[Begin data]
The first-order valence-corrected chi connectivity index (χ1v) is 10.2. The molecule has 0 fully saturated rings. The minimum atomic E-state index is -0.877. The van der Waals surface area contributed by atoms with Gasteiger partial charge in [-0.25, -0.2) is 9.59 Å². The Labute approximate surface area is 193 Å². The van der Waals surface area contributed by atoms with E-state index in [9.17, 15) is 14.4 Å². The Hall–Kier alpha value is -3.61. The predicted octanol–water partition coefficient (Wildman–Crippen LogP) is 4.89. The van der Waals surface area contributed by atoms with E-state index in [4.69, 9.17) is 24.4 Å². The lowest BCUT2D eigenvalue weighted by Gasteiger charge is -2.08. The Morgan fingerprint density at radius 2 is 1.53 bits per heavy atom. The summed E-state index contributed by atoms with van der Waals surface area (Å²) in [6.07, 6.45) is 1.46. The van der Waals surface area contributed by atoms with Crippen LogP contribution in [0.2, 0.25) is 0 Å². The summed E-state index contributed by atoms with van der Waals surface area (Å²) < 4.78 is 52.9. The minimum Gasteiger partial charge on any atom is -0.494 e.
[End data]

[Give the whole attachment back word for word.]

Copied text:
The first-order valence-corrected chi connectivity index (χ1v) is 10.2. The molecule has 0 fully saturated rings. The minimum atomic E-state index is -0.877. The van der Waals surface area contributed by atoms with Gasteiger partial charge in [-0.25, -0.2) is 9.59 Å². The Labute approximate surface area is 193 Å². The van der Waals surface area contributed by atoms with E-state index in [9.17, 15) is 14.4 Å². The Hall–Kier alpha value is -3.61. The predicted octanol–water partition coefficient (Wildman–Crippen LogP) is 4.89. The van der Waals surface area contributed by atoms with E-state index in [4.69, 9.17) is 24.4 Å². The lowest BCUT2D eigenvalue weighted by Gasteiger charge is -2.08. The Morgan fingerprint density at radius 2 is 1.53 bits per heavy atom. The summed E-state index contributed by atoms with van der Waals surface area (Å²) in [6.07, 6.45) is 1.46. The van der Waals surface area contributed by atoms with Crippen LogP contribution in [0.2, 0.25) is 0 Å². The summed E-state index contributed by atoms with van der Waals surface area (Å²) < 4.78 is 52.9. The minimum Gasteiger partial charge on any atom is -0.494 e.